he didn't really respect her as a duchess and does not treat her like one,
since he display his authority and dominance over her by "commanding" her
to death. Then she "stands" in the portrait, "as if alive", as if he had
triumph in gaining control and possession of her, since she can only stand
in his presence (unless he choose to draw the curtain to someone), and
can smile to no one else but he.
The ending mentioning of dowry not only passively reinforce the duke's
lack of feelings (eg. calling his wife's portrait "a piece of wonder" as
if the duchess is a mere object), but it also shows how materialistic and
mercenary he is. And in mentioning the statue of Neptune taming a sea horse,
first of all, it shows his lack of sentiments for his first wife, as he
treats her painting as another of his collections and property, it also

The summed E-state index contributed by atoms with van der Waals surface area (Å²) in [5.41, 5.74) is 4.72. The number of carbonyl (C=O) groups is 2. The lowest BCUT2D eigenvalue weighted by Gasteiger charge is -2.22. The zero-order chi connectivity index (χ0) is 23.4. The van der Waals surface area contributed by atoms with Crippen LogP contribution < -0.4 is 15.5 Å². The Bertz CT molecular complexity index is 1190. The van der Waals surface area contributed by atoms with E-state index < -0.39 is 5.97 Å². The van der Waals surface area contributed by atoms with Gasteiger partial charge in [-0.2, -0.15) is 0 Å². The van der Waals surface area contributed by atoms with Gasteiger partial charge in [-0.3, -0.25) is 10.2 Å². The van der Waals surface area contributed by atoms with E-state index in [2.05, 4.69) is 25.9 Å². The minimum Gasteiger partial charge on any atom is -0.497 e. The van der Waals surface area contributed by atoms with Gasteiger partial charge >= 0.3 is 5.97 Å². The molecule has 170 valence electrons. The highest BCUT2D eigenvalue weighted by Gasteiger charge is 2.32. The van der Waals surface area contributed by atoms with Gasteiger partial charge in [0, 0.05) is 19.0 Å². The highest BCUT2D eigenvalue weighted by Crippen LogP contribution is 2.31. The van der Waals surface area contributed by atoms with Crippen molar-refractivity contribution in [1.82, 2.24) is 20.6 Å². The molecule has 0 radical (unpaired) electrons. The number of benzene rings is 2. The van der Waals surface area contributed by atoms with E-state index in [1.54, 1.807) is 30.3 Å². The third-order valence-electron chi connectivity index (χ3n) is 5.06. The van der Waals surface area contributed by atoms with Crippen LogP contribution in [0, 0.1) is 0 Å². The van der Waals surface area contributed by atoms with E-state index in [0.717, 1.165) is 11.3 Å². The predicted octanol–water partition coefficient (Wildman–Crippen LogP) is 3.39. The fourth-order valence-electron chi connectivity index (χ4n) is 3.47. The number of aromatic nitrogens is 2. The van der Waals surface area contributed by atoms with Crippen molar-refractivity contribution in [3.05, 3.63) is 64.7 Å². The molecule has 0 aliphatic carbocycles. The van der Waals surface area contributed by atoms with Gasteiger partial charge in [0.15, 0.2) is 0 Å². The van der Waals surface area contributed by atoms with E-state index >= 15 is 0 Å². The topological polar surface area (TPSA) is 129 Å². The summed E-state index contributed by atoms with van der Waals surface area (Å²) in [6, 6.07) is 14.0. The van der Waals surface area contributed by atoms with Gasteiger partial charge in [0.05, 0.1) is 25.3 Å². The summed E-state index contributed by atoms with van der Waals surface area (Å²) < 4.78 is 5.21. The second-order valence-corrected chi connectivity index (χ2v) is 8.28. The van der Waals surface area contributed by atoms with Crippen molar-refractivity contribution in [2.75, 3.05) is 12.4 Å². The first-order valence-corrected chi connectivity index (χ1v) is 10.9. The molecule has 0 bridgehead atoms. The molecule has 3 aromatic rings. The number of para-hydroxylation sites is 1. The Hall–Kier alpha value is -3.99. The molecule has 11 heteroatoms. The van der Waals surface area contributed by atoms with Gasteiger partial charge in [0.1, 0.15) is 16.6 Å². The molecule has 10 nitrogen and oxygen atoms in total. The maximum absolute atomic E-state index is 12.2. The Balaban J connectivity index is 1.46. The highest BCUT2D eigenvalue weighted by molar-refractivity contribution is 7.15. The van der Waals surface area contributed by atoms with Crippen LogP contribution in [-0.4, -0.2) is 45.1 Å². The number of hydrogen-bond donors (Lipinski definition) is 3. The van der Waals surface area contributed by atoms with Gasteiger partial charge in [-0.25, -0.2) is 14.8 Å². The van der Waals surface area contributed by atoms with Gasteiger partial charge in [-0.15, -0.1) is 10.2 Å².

implies that he wants his second wife to be as "tamed" and behave herself.
Although the speaker tells the story in a calm and steady tone, we
can actually sense that he had gone insane when he said "that moment" when
he strangled her, "she was mine...perfectly pure and good." This is a distorted
vision of the speaker that the only way to capture Porphyria's love forever
is to take her life. Such insight is irrational and radical to the extreme,
as although he might always remember the moment she is most in love with
him if such remembrance stand the test of timne, such love will never grow
and blossom. And yet he bears the illogical notion that destruction is
We can also see his insanity when he think her rosy little murdered
head is "smiling... so glad, it has its utmost will", and only an insane
person would think that Porphyria would be pleased to gain the love of